SUBTLE LITTLE DETAILS IN DESIGN CAN MAKE A WORLD OF DIFFERENCE IN THE DAY-TO-DAY
When putting together a budget for an interior design project, you may find yourself pulled between wants and needs. Are draperies, for example, more valuable than floorcovering? Is artwork the way to go, or is your money better spent on an incredible sofa?
Great design elements, however, meet the desire for both function and beauty. “Form and function should be one, joined into a spiritual union,” said famed architect Frank Lloyd Wright. The right interior designer also knows where to find design pieces that seamlessly integrate into your life while they serve their purpose.
You may have to invest more in terms of money for such design ─ but the benefits will be well worth it. An interior designer can be invaluable in helping you discover all the subtle ways you can incorporate more comfort and beauty into your home.
INVESTING IN YOUR FAVORITE SPACES
Take stock of your surroundings, and examine how you live in your home. In which area or rooms do you spend most of your time? What changes to the space would make it ideal for your needs?
For example, if your favorite space at home is your living room, think about:
- Where you sit. Are you comfortable on your sofa or would you prefer an armchair? Maybe you want a window seat to serve as a reading nook.
- What you do there. Do you need room for playing a musical instrument, getting together with friends, working on your art projects, doing a puzzle, or unwinding after work?
- Your favorite pieces in the room. Perhaps a pattern evokes summers of your youth. Or the black-and-white wall photos keep your beloved grandparents in sight. We love when our clients share these pieces with us. Your emotional connection to them helps us bring that feeling to the entire space.
SMALL DETAILS THAT MEAN A WORLD OF COMFORT
In spending time in your favorite rooms, you also know their little wrinkles. You have to turn on three lamps instead of just one to have sufficient lighting. Or the sun always stretches through the window at the same time each afternoon and creates a glare on the TV screen. Maybe you’re tired of the paint on the walls and now want fresh, modern colors.
Some small touches, however, aren’t so obvious. An interior designer can see how you live and move in your space and find ways to make it more comfortable and suited to your needs. “The details are not the details,” says designer Charles Eames. “They make the design.”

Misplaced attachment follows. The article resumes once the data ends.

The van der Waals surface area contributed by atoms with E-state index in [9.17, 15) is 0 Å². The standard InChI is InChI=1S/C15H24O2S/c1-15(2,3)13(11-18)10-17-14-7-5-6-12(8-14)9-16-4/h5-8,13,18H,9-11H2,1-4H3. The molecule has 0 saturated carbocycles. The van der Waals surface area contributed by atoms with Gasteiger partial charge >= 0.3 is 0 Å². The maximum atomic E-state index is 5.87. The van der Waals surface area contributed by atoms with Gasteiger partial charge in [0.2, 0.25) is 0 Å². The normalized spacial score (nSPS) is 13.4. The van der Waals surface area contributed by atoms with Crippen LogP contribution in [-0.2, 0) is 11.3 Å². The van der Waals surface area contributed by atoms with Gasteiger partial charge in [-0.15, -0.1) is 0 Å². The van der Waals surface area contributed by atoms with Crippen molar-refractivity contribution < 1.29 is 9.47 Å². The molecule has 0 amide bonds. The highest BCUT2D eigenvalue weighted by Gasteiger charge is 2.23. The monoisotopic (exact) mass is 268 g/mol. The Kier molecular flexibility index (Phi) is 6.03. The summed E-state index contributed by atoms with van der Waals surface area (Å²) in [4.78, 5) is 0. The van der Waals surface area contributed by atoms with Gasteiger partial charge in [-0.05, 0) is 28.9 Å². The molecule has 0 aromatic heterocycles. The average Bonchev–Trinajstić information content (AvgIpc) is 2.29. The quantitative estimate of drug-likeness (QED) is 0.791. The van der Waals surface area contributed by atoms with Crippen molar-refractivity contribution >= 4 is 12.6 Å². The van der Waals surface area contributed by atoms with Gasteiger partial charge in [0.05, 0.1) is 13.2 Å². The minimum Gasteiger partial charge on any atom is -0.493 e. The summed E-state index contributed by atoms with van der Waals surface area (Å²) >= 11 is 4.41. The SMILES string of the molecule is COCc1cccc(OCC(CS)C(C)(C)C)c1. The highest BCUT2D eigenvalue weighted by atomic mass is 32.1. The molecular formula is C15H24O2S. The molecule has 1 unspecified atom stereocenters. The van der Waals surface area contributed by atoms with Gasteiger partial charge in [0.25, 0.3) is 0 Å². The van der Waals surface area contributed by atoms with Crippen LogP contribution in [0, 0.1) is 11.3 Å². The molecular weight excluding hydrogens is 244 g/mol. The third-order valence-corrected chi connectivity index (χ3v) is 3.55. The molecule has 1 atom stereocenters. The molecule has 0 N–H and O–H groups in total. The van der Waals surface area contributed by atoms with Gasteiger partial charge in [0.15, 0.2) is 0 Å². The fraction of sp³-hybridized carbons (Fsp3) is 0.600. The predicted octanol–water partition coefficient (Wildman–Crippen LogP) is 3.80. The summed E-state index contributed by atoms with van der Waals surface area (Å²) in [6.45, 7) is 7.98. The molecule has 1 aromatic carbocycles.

Perhaps you love to bake for other people and therefore spend free time in your kitchen. You know you need counter space for your culinary creativity, but an interior designer can also recommend some elements that can elevate that space, such as:
- Touch-free faucets for your sink. No more having to use your flour-covered hands to turn on the faucet or asking someone to turn it on for you. This faucet detects motion and starts the water by itself.
- A walk-in pantry. Stop rummaging through the cabinets for ingredients or cluttering the counter with containers. Contact one of our interior designers to help transform a nearby closet into a luxurious pantry.
- A breakfast bar. Your family and friends swing by the kitchen when you bake. So, give them a beautiful place to sit and chat while they wait. Integrate a table into your breakfast bar.
An interior designer can help you increase the comfort of other rooms by meeting with you to discuss:
- Window treatments. Do you want an organic, natural look, such as a natural woven shade in bamboo and matchstick, that lets in light? Or do you prefer a luxurious fabric like damask that enables privacy by blocking more light?
- Statement pieces. An interior designer knows where to find pieces that say something about who you are or what you love. For example, for a beach lover’s room, we can incorporate subtle touches to summon that seaside feeling.
- Health. Spend a lot of time seated? We can procure an armchair or desk chair that is both ergonomic and also visually appealing.